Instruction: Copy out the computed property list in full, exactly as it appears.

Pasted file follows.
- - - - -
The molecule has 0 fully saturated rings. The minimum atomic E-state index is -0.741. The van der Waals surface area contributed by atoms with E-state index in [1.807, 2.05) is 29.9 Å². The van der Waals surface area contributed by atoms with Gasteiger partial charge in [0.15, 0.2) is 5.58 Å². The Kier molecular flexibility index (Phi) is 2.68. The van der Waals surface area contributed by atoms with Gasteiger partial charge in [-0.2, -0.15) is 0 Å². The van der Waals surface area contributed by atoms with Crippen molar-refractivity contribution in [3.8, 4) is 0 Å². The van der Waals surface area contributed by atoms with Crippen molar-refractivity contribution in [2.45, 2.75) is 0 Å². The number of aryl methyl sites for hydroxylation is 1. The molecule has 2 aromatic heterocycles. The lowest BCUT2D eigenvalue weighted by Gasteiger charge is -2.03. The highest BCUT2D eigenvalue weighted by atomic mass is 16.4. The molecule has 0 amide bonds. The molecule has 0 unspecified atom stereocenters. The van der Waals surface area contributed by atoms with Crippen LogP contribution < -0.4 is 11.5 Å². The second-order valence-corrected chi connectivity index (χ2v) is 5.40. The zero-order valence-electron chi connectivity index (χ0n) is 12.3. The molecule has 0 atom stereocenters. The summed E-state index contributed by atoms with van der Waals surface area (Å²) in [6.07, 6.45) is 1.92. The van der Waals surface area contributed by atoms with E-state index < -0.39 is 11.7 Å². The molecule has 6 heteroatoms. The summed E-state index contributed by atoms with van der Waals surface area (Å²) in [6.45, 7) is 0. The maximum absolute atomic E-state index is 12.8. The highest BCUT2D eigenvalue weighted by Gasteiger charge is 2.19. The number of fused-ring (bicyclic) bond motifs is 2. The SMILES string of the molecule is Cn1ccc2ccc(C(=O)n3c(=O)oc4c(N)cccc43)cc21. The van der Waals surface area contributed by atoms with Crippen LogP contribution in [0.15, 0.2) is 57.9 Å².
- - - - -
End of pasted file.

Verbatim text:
The molecule has 0 fully saturated rings. The minimum atomic E-state index is -0.741. The van der Waals surface area contributed by atoms with E-state index in [1.807, 2.05) is 29.9 Å². The van der Waals surface area contributed by atoms with Gasteiger partial charge in [0.15, 0.2) is 5.58 Å². The Kier molecular flexibility index (Phi) is 2.68. The van der Waals surface area contributed by atoms with Gasteiger partial charge in [-0.2, -0.15) is 0 Å². The van der Waals surface area contributed by atoms with Crippen molar-refractivity contribution in [3.8, 4) is 0 Å². The van der Waals surface area contributed by atoms with Crippen molar-refractivity contribution in [2.45, 2.75) is 0 Å². The number of aryl methyl sites for hydroxylation is 1. The molecule has 2 aromatic heterocycles. The lowest BCUT2D eigenvalue weighted by Gasteiger charge is -2.03. The highest BCUT2D eigenvalue weighted by atomic mass is 16.4. The molecule has 0 amide bonds. The molecule has 0 unspecified atom stereocenters. The van der Waals surface area contributed by atoms with Crippen LogP contribution < -0.4 is 11.5 Å². The second-order valence-corrected chi connectivity index (χ2v) is 5.40. The zero-order valence-electron chi connectivity index (χ0n) is 12.3. The molecule has 0 atom stereocenters. The summed E-state index contributed by atoms with van der Waals surface area (Å²) in [6.07, 6.45) is 1.92. The van der Waals surface area contributed by atoms with E-state index < -0.39 is 11.7 Å². The molecule has 6 heteroatoms. The summed E-state index contributed by atoms with van der Waals surface area (Å²) in [6.45, 7) is 0. The maximum absolute atomic E-state index is 12.8. The highest BCUT2D eigenvalue weighted by Gasteiger charge is 2.19. The number of fused-ring (bicyclic) bond motifs is 2. The SMILES string of the molecule is Cn1ccc2ccc(C(=O)n3c(=O)oc4c(N)cccc43)cc21. The van der Waals surface area contributed by atoms with Crippen LogP contribution in [0.15, 0.2) is 57.9 Å².